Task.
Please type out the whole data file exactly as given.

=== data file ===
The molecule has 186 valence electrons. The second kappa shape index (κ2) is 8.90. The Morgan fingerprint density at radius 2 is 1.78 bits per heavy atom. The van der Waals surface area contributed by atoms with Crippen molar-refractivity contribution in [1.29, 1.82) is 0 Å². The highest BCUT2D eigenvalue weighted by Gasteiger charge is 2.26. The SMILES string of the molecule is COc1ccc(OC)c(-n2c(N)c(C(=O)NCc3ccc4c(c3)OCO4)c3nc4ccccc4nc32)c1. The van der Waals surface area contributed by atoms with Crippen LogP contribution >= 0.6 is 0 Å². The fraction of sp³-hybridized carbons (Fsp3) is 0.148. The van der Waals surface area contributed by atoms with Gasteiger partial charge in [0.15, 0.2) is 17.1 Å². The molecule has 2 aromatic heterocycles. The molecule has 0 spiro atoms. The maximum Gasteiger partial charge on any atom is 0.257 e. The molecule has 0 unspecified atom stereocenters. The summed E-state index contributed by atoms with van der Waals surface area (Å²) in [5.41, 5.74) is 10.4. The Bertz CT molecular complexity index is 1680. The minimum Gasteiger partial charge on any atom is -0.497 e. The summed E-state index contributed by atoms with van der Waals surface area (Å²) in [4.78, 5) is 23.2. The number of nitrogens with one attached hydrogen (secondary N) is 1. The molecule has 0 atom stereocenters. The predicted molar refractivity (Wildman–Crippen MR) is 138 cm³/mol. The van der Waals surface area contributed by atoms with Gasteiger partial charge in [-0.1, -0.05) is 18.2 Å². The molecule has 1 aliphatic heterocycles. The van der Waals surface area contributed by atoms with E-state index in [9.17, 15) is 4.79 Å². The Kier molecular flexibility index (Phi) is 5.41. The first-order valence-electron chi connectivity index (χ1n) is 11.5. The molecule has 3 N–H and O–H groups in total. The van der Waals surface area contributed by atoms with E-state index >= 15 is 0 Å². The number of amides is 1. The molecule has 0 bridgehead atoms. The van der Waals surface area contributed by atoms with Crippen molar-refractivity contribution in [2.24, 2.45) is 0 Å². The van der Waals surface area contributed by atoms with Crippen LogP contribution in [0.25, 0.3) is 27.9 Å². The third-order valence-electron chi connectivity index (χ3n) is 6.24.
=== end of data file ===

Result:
The molecule has 186 valence electrons. The second kappa shape index (κ2) is 8.90. The Morgan fingerprint density at radius 2 is 1.78 bits per heavy atom. The van der Waals surface area contributed by atoms with Crippen molar-refractivity contribution in [1.29, 1.82) is 0 Å². The highest BCUT2D eigenvalue weighted by Gasteiger charge is 2.26. The SMILES string of the molecule is COc1ccc(OC)c(-n2c(N)c(C(=O)NCc3ccc4c(c3)OCO4)c3nc4ccccc4nc32)c1. The van der Waals surface area contributed by atoms with Crippen LogP contribution >= 0.6 is 0 Å². The fraction of sp³-hybridized carbons (Fsp3) is 0.148. The van der Waals surface area contributed by atoms with Gasteiger partial charge in [0.15, 0.2) is 17.1 Å². The molecule has 2 aromatic heterocycles. The molecule has 0 spiro atoms. The maximum Gasteiger partial charge on any atom is 0.257 e. The molecule has 0 unspecified atom stereocenters. The summed E-state index contributed by atoms with van der Waals surface area (Å²) in [5.41, 5.74) is 10.4. The Bertz CT molecular complexity index is 1680. The minimum Gasteiger partial charge on any atom is -0.497 e. The summed E-state index contributed by atoms with van der Waals surface area (Å²) in [4.78, 5) is 23.2. The number of nitrogens with one attached hydrogen (secondary N) is 1. The molecule has 0 atom stereocenters. The predicted molar refractivity (Wildman–Crippen MR) is 138 cm³/mol. The van der Waals surface area contributed by atoms with Gasteiger partial charge in [-0.1, -0.05) is 18.2 Å². The molecule has 1 aliphatic heterocycles. The van der Waals surface area contributed by atoms with E-state index in [9.17, 15) is 4.79 Å². The Kier molecular flexibility index (Phi) is 5.41. The first-order valence-electron chi connectivity index (χ1n) is 11.5. The molecule has 3 N–H and O–H groups in total. The van der Waals surface area contributed by atoms with E-state index >= 15 is 0 Å². The number of amides is 1. The molecule has 0 bridgehead atoms. The van der Waals surface area contributed by atoms with Crippen molar-refractivity contribution in [2.24, 2.45) is 0 Å². The van der Waals surface area contributed by atoms with Crippen LogP contribution in [0.25, 0.3) is 27.9 Å². The third-order valence-electron chi connectivity index (χ3n) is 6.24.